by Jane Patton
September 3, 2019 at 01:54:45 PM
Maybe you’ve seen a tweet about it. Maybe you’ve heard your friends talking about how they did something about it last weekend. Maybe you’re just really tired of seeing the evidence of it all over your home or office, neighborhood streets, or nearby shorelines.
Plastic pollution is a crisis: it visibly pollutes our waterways, streets, and homes, harming wildlife and human health. Microplastics and toxins from production are often in the air we breathe and the water we drink. And yet the global plastic production and packaging industries are planning to expand production of new plastic by nearly 40% in the next five years. The corporations responsible for plastic pollution are not nameless—in fact, they have some of the most recognizable brands in the world.
Local people are coming up with solutions to get food and care products without packaging, and to move their neighborhoods toward zero waste. But across the world, communities are reporting that more and more unmanageable and unrecyclable plastic is being sold at local shops. Flexible pouches and sachets are now everywhere, replacing materials that used to be easily refilled or even just recycled.
Much of this plastic ends up in our homes and the environment with a clear brand stamped on it, as corporations have assumed for a long time that it was safe to produce plastic, put their names all over it, and force it into our homes and shops. Members of the Break Free From Plastic movement from the Global South and Global North have come together to expose these brands for their reckless packaging habits. On World Cleanup Day in 2018, thousands of volunteers in hundreds of cities reported the brands found in their local parks, streets, and shorelines. (Learn more about what they found here.) Earlier this year, these same groups revealed the plastic monster these brands have created but can’t run away from.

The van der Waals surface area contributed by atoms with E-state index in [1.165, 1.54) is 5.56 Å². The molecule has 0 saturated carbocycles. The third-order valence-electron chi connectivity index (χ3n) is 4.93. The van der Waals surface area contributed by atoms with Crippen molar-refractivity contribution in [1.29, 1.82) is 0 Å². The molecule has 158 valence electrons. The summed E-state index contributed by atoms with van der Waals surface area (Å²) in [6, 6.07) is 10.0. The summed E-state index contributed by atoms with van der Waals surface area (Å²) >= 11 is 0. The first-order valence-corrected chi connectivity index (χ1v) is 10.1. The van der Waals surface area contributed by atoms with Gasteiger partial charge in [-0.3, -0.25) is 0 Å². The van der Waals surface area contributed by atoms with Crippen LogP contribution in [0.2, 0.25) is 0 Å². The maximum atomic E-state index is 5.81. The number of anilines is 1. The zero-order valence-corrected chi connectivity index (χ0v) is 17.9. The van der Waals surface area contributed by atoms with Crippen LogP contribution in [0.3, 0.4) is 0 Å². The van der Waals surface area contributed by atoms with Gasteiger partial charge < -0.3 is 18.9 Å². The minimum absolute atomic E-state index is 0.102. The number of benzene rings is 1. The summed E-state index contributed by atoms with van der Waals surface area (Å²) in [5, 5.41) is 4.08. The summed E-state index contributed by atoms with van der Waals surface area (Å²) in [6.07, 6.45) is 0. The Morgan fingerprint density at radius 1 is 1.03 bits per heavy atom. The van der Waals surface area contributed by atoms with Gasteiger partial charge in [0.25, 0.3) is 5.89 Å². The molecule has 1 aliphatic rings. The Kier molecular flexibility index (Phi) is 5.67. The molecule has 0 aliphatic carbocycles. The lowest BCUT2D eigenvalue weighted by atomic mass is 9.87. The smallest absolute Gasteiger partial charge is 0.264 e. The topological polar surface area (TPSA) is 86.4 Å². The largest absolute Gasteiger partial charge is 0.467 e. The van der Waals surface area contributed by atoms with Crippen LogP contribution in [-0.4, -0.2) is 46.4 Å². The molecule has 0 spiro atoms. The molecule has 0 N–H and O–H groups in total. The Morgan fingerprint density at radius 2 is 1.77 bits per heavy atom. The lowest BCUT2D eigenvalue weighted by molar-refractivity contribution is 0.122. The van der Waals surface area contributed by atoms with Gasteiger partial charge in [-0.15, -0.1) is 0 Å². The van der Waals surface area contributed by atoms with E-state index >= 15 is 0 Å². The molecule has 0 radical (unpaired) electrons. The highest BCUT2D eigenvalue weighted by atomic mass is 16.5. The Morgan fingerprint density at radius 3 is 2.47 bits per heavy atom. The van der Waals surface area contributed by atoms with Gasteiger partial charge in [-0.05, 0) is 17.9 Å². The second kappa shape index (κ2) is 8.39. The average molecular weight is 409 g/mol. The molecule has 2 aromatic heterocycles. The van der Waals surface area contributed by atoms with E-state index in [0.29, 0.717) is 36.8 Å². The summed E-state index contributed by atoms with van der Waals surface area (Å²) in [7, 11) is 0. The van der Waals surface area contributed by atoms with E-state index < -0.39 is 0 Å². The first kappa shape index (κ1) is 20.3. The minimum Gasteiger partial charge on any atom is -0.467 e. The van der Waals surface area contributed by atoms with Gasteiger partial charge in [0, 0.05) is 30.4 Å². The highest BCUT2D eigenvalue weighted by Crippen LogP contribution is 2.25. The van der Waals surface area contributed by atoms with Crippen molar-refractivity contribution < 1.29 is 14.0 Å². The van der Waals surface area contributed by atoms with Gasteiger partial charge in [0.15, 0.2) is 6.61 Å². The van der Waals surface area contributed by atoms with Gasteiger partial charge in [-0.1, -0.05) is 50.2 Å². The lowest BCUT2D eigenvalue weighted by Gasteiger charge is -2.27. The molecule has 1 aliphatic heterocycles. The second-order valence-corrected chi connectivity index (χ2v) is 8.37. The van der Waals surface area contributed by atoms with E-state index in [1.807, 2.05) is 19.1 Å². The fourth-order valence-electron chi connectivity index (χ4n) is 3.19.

Companies like Nestle and Unilever are starting to respond. They see that their packaging practices are quickly becoming outdated and unpopular. But the short-sighted options they’re putting forward are not yet real solutions for reinventing the way they deliver food and other goods. People around the world are still fighting to protect their health and their local environments from the scourge of plastic pollution.
Doing a brand audit is a simple way to hang out with your friends and do your bit for the planet. Have you ever picked up a piece of trash off the ground and noticed the brand on its label before putting it in the bin? The brand audit is just that, but with a few neighbors and a bit of a plan.
Everything you need to know about how to plan and do a brand audit can be found in the brand audit toolkit. In the weeks leading up to World Cleanup Day on September 21, we invite you to explore these ideas for where you can collect waste and audit it:
That’s right—you can do a brand audit right from home! So if you’re not able to get your gloves on and pick up outside, you can still show corporations that you expect them to be doing more to stop plastic pollution.
Plastic pollution and climate are inextricably linked. With the planned increase in new production, by 2050 plastics could take up more than 10% of the remaining carbon budget. That’s an enormous climate impact from a single product.
The climate strike is about holding corporations and governments accountable to their obligation to lead on real solutions to climate change. The brand audit project has similar goals, targeting some of the same industries. So we’re inviting people who are striking for the climate anywhere in the world to add a plastic pollution brand audit to their activities. Leading a brand audit is a great way to simultaneously clean up your local environment, make a statement about climate change, and show corporations that you expect better from them.
Join us and thousands of people from dozens of countries by adding a brand audit to your cleanup or climate activities this September.
Jane Patton has been a campaigner, advocate, and interim coordinator in the Break Free From Plastic movement. She is soon to join the Center for International Environmental Law to continue her work on the future for global policy on plastics.